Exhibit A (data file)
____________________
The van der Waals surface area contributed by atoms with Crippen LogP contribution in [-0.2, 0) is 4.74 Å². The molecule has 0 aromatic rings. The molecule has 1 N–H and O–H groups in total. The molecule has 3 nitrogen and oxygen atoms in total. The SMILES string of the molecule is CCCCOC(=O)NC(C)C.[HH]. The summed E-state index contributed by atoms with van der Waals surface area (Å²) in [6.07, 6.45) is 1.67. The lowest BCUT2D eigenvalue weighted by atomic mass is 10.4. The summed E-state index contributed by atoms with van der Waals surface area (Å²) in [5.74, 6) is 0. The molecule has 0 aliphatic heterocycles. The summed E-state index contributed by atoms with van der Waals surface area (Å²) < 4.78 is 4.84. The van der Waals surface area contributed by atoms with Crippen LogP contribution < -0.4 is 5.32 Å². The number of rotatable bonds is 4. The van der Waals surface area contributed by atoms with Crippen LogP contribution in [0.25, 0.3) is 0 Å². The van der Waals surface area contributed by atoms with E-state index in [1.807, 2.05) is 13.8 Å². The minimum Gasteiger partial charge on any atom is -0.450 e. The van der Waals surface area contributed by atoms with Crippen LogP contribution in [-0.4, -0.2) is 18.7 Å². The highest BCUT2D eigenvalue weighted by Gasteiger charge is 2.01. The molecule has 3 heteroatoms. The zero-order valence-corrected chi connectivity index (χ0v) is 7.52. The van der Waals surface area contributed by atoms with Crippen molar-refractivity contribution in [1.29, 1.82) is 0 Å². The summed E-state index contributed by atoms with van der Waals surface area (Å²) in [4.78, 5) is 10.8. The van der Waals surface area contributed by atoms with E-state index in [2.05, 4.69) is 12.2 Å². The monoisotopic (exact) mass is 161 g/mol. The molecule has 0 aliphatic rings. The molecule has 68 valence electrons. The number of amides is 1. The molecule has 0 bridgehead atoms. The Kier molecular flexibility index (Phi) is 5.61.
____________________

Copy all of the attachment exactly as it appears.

The van der Waals surface area contributed by atoms with Crippen LogP contribution in [-0.2, 0) is 4.74 Å². The molecule has 0 aromatic rings. The molecule has 1 N–H and O–H groups in total. The molecule has 3 nitrogen and oxygen atoms in total. The SMILES string of the molecule is CCCCOC(=O)NC(C)C.[HH]. The summed E-state index contributed by atoms with van der Waals surface area (Å²) in [6.07, 6.45) is 1.67. The lowest BCUT2D eigenvalue weighted by atomic mass is 10.4. The summed E-state index contributed by atoms with van der Waals surface area (Å²) in [5.74, 6) is 0. The molecule has 0 aliphatic heterocycles. The summed E-state index contributed by atoms with van der Waals surface area (Å²) < 4.78 is 4.84. The van der Waals surface area contributed by atoms with Crippen LogP contribution < -0.4 is 5.32 Å². The number of rotatable bonds is 4. The van der Waals surface area contributed by atoms with Crippen LogP contribution in [0.25, 0.3) is 0 Å². The van der Waals surface area contributed by atoms with E-state index in [1.807, 2.05) is 13.8 Å². The minimum Gasteiger partial charge on any atom is -0.450 e. The van der Waals surface area contributed by atoms with Crippen LogP contribution in [-0.4, -0.2) is 18.7 Å². The highest BCUT2D eigenvalue weighted by Gasteiger charge is 2.01. The molecule has 3 heteroatoms. The zero-order valence-corrected chi connectivity index (χ0v) is 7.52. The van der Waals surface area contributed by atoms with Crippen molar-refractivity contribution in [1.29, 1.82) is 0 Å². The summed E-state index contributed by atoms with van der Waals surface area (Å²) in [4.78, 5) is 10.8. The van der Waals surface area contributed by atoms with E-state index in [2.05, 4.69) is 12.2 Å². The monoisotopic (exact) mass is 161 g/mol. The molecule has 0 aliphatic rings. The molecule has 68 valence electrons. The number of amides is 1. The molecule has 0 bridgehead atoms. The Kier molecular flexibility index (Phi) is 5.61.